Forest Carbon Partnership Facility (FCPF)

The Forest Carbon Partnership Facility (FCPF) was founded in December 2007 and is under the authority of the World Bank.


The FCPF aims to support tropical and subtropical developing countries reduce emissions caused by deforestation and forest degradation. The FCPF is focused on the idea of preparing countries under the concept of REDD+ (Reducing Emissions from Deforestation and Forest Degradation and the role of conservation, sustainable management of forests and enhancement of forest carbon stocks in developing countries) for mechanisms that make REDD+ activities financially attractive, such as future carbon markets.

Decisions at the FCPF are made by the Participants Committee and Assembly, in which developing and developed countries participate have an equal representation. Various civil society, indigenous and women’s organizations have an observer status.

Key developments

The FCPF operates two funds, both of which run until 2025:

  • The FCPF’s Readiness Fund aims to prepare participating developing countries for future REDD+ activities, such as through the preparation of national forest conservation plans or systems to collect climate assessments of potential forest conservation activities. The Readiness Fund provides grants to applicants.
  • The FCPF’s Carbon Fund is intended to finance pilot programs for results-based forest conservation activities after countries have gone through the readiness phase. The Carbon Fund makes results-based payments, which must be agreed upon through Emission Reductions Payment Agreements (ERPAs)

The FCPF has been repeatedly criticized for its lack of concrete results for forest protection. According to its annual report 15 countries have ERPA. In Africa these are Ivory Coast ($50 mio), the Democratic Republic of Congo (DRC) ($55 mio), the Republic of Congo ($41,8 mio), Ghana ($50 Mio), Madagascar ($50 mio) and Mosambique ($50 mio). In Asia and the Pacific Fidji ($12,5 mio), Indonesia ($110 mio), the Republic of Laos ($42 mio), Nepal ($45 mio), Vietnam ($51.5 mio) and in Latin America and the Carribean Chile ($26 mio), Costa Rica ($60 mio), the Domenican Republic ($25 mio), and Guatemala ($52.5 mio). As first country, Mosambique has received a first payment for emission reductions under REDD+. In Peru, the FCPF program was discontinued in February 2021.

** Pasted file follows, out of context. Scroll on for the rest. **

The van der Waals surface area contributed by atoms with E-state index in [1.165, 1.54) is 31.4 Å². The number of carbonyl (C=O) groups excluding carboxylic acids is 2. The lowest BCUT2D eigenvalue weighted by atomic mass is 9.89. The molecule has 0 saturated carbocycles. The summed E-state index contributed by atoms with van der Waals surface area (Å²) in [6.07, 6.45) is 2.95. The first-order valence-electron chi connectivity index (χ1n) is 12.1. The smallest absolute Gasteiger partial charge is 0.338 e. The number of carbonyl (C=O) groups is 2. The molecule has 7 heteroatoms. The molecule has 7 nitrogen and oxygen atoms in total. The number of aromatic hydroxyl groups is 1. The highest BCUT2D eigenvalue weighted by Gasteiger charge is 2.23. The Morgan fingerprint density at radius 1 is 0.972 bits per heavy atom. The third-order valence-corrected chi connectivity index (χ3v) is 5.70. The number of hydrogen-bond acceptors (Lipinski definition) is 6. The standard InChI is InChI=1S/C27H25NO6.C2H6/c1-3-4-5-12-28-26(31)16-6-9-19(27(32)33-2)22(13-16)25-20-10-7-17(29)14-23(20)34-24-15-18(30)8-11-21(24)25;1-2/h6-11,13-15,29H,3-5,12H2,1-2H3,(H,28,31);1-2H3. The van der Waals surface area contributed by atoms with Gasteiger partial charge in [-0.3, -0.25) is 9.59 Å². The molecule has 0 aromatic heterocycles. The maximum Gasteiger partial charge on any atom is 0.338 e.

In addition, the FCPF has been criticized by civil society organizations for methodological shortcomings and intransparent implementation, not least in the measures designed to prepare for results-based REDD payments.

Funding volume and Germany’s contribution

The FCPF has mobilized $1.3 billion. The Readiness Fund ($470 million) operates in 47 countries and the Carbon Fund ($874 million) in 15 countries. In addition, FCPF has a capacity development program of US$15 million. By 2022, the Readiness Fund has allocated $314 million and disbursed $291 million, while only $53 million have been disbursed by the Carbon Fund.

Apart from the 15 donor countries, funding also comes from private actors. There is one private sector actor (BP Technology Ventures) and one civil society organization (The Nature Conservancy) which have contributed to the FCPF. From 2009 to 2020, Germany has pledged €160.4 million to the FCPF and thus is the second largest donor after Norway (as of December 2022).


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